Conlon-Kremer submitted a paper titled “Improving mental health outcomes for community-dwelling Latino elders: Cultural competency suggestions or the Mayor’s Task Force on Aging.” Nikolai and Smith, in turn, co-authored the paper “Applied Suicide Intervention Skills Training (ASIST): An Innovative and Effective Option for Caregivers.”
“I was impressed with the quality of paper submissions this year,” said Dr. Carol Lewis, Associate Director of the Center for Social Work Research. “Due to this high quality, the committee decided to give two awards instead of just one this year.”
Dr. Namkee Choi, a committee member and the Louis and Ann Wolens Centennial Chair in Gerontlogy, was also impressed with the students’ contributions.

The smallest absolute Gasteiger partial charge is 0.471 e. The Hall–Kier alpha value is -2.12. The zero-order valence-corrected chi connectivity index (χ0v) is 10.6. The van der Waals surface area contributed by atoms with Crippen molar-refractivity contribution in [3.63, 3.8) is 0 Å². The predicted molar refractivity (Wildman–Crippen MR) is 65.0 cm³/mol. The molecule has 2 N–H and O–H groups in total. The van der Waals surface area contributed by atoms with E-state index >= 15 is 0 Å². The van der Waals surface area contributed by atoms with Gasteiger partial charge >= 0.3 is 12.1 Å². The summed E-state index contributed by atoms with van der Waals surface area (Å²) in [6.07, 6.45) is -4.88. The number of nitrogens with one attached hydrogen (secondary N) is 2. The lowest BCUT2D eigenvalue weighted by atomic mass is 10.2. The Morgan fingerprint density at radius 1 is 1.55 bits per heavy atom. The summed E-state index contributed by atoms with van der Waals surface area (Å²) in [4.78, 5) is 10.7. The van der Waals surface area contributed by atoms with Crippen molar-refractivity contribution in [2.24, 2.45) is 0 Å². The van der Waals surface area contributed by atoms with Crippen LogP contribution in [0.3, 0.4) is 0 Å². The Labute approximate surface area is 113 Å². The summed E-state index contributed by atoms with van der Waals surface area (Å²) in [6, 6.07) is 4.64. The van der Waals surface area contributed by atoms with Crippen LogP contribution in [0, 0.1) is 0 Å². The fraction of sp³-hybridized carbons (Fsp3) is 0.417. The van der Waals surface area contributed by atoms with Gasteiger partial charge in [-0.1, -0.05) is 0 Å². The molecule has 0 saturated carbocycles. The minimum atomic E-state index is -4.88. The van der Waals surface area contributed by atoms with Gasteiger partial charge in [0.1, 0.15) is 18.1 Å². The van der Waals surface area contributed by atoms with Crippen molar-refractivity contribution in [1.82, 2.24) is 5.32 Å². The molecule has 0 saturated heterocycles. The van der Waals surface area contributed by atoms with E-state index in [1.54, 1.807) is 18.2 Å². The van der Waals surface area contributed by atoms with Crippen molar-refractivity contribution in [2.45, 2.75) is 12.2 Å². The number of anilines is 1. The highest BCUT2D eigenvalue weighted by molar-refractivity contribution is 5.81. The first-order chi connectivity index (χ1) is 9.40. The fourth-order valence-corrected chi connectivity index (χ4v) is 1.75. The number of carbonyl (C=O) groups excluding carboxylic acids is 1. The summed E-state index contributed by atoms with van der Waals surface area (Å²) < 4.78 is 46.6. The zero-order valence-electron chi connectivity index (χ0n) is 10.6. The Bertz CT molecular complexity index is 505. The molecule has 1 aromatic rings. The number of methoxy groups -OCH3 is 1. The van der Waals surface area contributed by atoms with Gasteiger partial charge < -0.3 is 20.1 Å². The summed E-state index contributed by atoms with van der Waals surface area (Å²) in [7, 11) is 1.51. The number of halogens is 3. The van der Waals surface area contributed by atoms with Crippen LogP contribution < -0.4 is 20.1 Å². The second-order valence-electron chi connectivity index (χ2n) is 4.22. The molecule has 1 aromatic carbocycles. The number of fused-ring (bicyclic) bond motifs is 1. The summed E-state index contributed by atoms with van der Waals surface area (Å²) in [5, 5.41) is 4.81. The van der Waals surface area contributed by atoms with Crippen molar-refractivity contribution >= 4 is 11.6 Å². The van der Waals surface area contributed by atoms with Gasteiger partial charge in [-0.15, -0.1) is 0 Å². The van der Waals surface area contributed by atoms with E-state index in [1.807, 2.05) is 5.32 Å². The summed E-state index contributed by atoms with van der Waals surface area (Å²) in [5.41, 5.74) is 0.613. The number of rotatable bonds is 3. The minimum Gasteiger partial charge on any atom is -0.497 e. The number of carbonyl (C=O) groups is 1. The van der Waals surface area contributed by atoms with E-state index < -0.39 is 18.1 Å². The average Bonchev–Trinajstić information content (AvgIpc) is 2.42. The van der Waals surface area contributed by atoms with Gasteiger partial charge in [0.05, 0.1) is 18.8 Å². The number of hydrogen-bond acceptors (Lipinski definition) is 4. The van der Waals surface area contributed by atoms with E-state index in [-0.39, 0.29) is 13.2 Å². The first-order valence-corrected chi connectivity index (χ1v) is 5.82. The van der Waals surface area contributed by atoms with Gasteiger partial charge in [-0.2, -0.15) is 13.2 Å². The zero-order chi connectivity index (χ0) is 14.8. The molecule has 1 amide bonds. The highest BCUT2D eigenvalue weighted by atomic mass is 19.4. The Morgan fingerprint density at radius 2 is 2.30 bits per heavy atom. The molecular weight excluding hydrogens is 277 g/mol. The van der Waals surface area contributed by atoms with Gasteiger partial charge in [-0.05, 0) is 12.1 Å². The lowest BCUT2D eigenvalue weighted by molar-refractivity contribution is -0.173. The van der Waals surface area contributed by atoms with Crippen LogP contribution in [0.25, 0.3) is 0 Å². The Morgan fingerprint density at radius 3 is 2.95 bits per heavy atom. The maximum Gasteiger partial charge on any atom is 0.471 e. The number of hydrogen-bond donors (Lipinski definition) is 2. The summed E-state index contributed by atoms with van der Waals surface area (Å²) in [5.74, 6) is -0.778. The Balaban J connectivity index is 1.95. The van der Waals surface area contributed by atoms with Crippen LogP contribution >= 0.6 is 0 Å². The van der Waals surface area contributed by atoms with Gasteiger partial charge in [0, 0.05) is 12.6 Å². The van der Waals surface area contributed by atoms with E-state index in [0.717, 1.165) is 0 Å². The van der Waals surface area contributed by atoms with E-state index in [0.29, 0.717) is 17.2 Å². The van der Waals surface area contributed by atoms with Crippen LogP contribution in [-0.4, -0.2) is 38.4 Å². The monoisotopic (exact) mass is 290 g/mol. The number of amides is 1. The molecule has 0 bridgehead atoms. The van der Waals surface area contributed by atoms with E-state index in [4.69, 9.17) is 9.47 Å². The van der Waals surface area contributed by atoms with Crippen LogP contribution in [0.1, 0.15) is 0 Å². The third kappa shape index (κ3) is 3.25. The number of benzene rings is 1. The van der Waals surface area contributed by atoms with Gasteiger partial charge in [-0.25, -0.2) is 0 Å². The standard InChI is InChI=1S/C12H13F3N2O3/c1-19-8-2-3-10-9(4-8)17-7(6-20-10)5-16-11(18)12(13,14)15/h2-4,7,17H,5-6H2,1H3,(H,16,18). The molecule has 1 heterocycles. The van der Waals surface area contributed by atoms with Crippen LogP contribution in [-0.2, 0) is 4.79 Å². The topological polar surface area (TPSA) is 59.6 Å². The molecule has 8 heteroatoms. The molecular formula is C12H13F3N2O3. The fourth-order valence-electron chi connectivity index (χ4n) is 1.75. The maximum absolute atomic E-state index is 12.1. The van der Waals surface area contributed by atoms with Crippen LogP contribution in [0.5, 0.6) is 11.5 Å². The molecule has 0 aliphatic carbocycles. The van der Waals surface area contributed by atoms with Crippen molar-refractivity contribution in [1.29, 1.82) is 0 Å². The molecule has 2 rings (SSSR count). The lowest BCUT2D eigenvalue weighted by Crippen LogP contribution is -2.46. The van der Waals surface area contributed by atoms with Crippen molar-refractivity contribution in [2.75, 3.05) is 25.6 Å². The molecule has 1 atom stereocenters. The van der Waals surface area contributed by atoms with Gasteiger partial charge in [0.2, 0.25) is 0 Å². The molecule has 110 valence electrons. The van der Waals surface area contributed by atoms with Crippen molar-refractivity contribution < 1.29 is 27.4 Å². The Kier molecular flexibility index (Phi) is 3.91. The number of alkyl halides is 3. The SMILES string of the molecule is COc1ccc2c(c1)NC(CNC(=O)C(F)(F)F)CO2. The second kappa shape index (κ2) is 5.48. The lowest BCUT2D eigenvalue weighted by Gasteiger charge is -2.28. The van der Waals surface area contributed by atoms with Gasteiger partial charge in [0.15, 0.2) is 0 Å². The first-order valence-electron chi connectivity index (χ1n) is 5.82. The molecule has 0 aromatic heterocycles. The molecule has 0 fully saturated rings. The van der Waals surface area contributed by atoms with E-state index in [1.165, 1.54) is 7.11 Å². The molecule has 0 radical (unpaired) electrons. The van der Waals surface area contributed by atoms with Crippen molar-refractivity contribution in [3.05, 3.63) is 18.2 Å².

“It shows that students understand the urgent need for geriatric mental health services, and they want to be part of the process for developing innovative ideas to address these service needs,” Choi said. “In this way, they are better prepared to work in this field.”
The Shapiro and Borrell Award is sponsored by Senior PyschCare, a leader in innovative care for age-related problems in nursing homes and assisted-living facilities. The purpose of the contest is to solicit ideas from master level social work students on ways to improve geriatric mental health services by making them more innovative, effective, and efficient. Dr. Leo Borrell, President and Senior Consultant of Senior PsychCare, initiated this paper contest in honor of his father and father-in-law.